Five months after the Covid-19 pandemic shuttered offices in the UK and across the world, a picture of the new normal for businesses is slowly emerging.
Working from home policies, once considered a perk, are now at the core of company operations – bringing with them a fresh set of challenges for leadership. What’s the right level of transparency when communicating with a remote team? How do you provide hands-on support to employees without seeming intrusive? And, crucially, how do you protect the culture you built in a completely different environment?
Capdesk Co-Founder and CEO Christian Gabriel joined Founders Academy COO Asha Haji and Soldo CFO Dynshaw Italia for a webinar last week to discuss these new dilemmas and share their advice with other leaders. The conversation was moderated by leadership and business coach Sara Sabin.
Here’s what they had to say about their experiences of shifting to remote work.
Dynshaw observed one unexpected effect, explaining that "when a big company with multiple locations becomes entirely remote, it equalises employees – you no longer have the problem of some teams feeling left out."
“We saw something similar happening with inclusivity on a social level” added Christian. “Hosting online socials suddenly meant that parents could join in, and even involve their children. It pushed the company towards a set-up where everybody could come together – not just our employees who are free for beers after work on a Friday.”
But without serendipitous opportunities to meet in the corridor or by the water cooler, new starters can take longer to find their feet, said Asha, whose Founders Academy programme places participants into high-growth startups for six months as part of their course.
“In lieu of face-to-face networking, we’ve been encouraging our 2020 cohort to look online for the company’s ‘culture vultures’ – those who often contribute in meetings and on Slack, and have influence over their peers – and form connections with them directly."
The typical pre-pandemic perks – from foosball tables and cinema vouchers to lavish socials – are fast losing their appeal to employees. Instead, leaders must look for alternative incentives.
In the wake of the economic downturn caused by Covid-19, Capdesk is seeing an uptake in equity options for employees as a form of financial incentive.
“With the instant gratification of something like a gym membership off the table, equity’s real value is becoming clearer. If a side effect of this challenging recession is that companies reevaluate the way they compensate employees – provided routes to liquidity are in place – then that’s fantastic,” shared Christian.
“There’s also an opportunity to reconsider the non-material ways we motivate employees at work,” said Asha.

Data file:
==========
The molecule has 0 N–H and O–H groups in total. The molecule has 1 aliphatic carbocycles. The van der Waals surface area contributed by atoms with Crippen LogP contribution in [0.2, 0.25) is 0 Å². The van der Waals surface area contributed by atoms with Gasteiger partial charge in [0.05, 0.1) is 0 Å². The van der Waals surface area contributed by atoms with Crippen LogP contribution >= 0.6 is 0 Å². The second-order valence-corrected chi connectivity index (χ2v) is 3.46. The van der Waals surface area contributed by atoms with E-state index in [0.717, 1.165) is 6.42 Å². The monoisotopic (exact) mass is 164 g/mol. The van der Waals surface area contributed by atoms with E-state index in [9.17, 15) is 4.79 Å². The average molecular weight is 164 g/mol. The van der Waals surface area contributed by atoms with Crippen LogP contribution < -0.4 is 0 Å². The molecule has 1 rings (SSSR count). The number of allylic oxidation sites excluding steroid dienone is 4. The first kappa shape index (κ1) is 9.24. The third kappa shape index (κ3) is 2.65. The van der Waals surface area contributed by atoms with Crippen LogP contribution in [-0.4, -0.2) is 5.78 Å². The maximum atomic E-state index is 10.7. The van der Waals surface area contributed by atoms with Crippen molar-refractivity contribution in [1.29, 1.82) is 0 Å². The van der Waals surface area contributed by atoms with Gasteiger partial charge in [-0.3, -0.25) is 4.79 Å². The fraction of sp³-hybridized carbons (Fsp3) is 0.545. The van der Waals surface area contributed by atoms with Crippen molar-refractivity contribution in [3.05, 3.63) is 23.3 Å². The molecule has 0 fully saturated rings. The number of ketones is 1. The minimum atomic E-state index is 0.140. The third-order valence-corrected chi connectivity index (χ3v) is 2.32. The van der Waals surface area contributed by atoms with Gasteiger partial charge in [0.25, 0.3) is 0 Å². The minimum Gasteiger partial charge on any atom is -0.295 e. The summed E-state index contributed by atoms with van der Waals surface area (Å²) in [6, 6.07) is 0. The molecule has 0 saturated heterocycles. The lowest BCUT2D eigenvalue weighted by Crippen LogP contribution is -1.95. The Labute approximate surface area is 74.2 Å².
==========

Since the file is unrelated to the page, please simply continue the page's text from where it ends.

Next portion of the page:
“People often sacrifice salary, security and a 9-5 schedule to work in an early-stage company – so find out what’s motivating them on a deeper level. Getting to know your employees’ North Star – and where their values align with the company mission – will enable you to develop them effectively.
All three panellists agreed that developing employees and recognising their achievements should now be a higher priority among senior management.
“Investing in learning and developing is an ongoing project – showing an employee that someone within the business cares about their journey will impact their long-term dedication,” stated Asha.
Dynshaw agreed, lamenting the lack of individual recognition that plagues companies today.
“So often the personal touch, such as a CEO telling an individual contributor they’ve done a great job, is missing.”
However, Asha warned that these moments should be combined with honest feedback given consistently. “If an employee hears ‘you’re fantastic’ all the time, they’ll get suspicious. Managers need to be comfortable giving honest feedback on a regular basis," she said.
That’s a real challenge right now, admitted Christian.
“Not all managers are equipped to give constructive feedback remotely. You have to strike a balance between intruding on employees, and being too hands-off.”
“Checking in is very necessary, but there’s a way to stop it from becoming micro-management,” added Asha. “Managers shouldn’t feel like they can’t get involved, but they have to be clear on their motivations for doing so – otherwise employees will feel threatened. It all comes down to trust."
Maintaining trust between managers and remote employees takes a concerted effort, and it’s down to leaders to create an atmosphere of openness and respect.
“Trust comes from the culture of an organisation,” believes Dynshaw. “There needs to be room for mistakes to be made, and talked about, so people learn that they can experiment without fear of punishment.”
At Capdesk, Christian operates a policy of maximum transparency as a way of getting employee buy-in when it matters most.
“All employees are invited to shareholder meetings and can access the minutes whenever they like. The entire Capdesk team has visibility of intentions of shareholders and investors, which makes leadership-level decisions less likely to be misinterpreted.”
Asha concluded the session with some thoughts on culture in a crisis. “It’s easy to have a great culture when times are good,” she said.
“The real test is when things are terrible. When you lose a big client, when you have a down round – that’s when everybody looks to the leadership team for a response. If the leaders act severely, if they catastrophise and don’t strategise, people will pay attention.
“Instead of punishing mistakes, treat them as learning moments. Show your employees that creativity and risk-taking are encouraged, and watch innovation grow within your business as a result.”
Our thanks go to co-panellists Asha Haji and Dynshaw Italia, as well as moderator Sara Sabin, for a thought-provoking session.